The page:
Separating myths from facts in the Middle East
Israeli-born activist wields a busy pen in fighting ‘lies’
Eli Hertz is fighting the war of words. Through his own organization, Myths and Facts, and as chair of the Committee for Accuracy in Middle East Reporting in America, or CAMERA, he wields the pen — or more often the computer — to counteract what he sees as an onslaught of media distortions about Israel.
Chief among these distortions, he says, are contentions that Jews have no legitimate claims to the Holy Land.
“I have more than 25,000 documents from British archives,” said Hertz. And although he has a long way to go to read all of them, he said, he has read enough to prove how, after the fall of the Ottoman Empire, the major powers divided the Middle East, providing land for the Arabs and land for the Jews.
“These are not things that I imagined; they gave us legal rights,” he said.
“Whose Land Is It?” will be the subject of his talk on May 26 at Temple Beth-El Mekor Chayim in Cranford. The event is sponsored by the Israel Support Committee of the Cranford temple, Congregation Beth Israel in Scotch Plains, Temple Beth O’r/Beth Torah in Clark, and Temple Emanu-El in Westfield, and is open to the public.
An Israeli based in New York, Hertz heads a company specializing in work environments. The Boston-based CAMERA has a staff of 30. Through Myths and Facts, working just with his three grown children, Hertz was sent out some 22,000 in-depth rebuttals. (Hertz’s group is not related to the book Myths and Facts: A Guide to the Arab-Israeli Conflict, written by Mitchell Bard and produced since 2002 by the American-Israeli Cooperative Enterprise.)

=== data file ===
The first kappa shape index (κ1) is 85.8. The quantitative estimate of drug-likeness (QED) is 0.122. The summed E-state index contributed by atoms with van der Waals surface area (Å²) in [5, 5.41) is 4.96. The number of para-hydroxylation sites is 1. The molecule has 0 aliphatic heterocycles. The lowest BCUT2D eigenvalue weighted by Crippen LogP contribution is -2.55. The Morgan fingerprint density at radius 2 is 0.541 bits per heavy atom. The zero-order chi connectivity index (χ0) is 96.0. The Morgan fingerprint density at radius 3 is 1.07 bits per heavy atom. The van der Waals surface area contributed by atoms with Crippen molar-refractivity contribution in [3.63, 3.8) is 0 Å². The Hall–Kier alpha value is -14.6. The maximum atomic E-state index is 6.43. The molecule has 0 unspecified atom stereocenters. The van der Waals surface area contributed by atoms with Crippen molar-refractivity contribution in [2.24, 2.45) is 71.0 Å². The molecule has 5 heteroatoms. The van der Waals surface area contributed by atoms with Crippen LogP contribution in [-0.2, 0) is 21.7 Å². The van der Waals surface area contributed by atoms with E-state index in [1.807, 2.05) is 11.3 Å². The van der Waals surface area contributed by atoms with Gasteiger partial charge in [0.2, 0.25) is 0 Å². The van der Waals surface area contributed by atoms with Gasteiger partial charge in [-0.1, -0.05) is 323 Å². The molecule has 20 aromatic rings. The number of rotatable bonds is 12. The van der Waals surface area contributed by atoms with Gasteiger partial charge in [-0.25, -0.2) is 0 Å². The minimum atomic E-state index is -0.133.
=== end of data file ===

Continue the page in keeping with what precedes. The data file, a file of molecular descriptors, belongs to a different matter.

“It’s very tough, but I work with very good people,” he told NJ Jewish News. He was speaking on the phone while on a visit to Israel, and at midnight he was still engaged in his fact-correcting work.
Hertz said CAMERA has managed to make many journalists more careful about their accuracy through its barrage of researched and sourced corrections. “You don’t do well with your publisher if three or four times they hear that you had the wrong information,” he said. “It puts you out of business.”
Myths and Facts takes a longer view than yesterday’s headlines to examine the historical disputes about the Middle East.
Hertz sets his case in his book, This Land Is My Land, Mandate for Palestine, published in 2006 and updated in 2008. He said the Israeli government provides the work to foreign journalists covering the country. In 2005 he wrote Reply, a response to the International Court of Justice’s 2004 ruling that challenged the legality of the security barrier separating Israel and the West Bank.
Much of the trouble comes from the choice of words, Hertz said, including “wall” instead of “fence,” or “occupation” to describe the Israeli presence in disputed areas.
“It’s getting worse,” Hertz said, “because the Palestinian Arabs think that the more they bluff and lie, the better it works, and the media supports that. We have to fight it.”
Israel Support Committee chair Conrad Nadell said he has known Hertz for more than 20 years, from the time they were both in the computer business.
“Like most people, I was troubled by the conflicting claims of both the Jews and Arabs to the same lands,” Nadell said. “Although I felt pretty knowledgeable about the history of Jewish claims to the land, his research brought out facts I was unaware of. Eli put together the historical and legal issues in a clear and easily understandable manner.”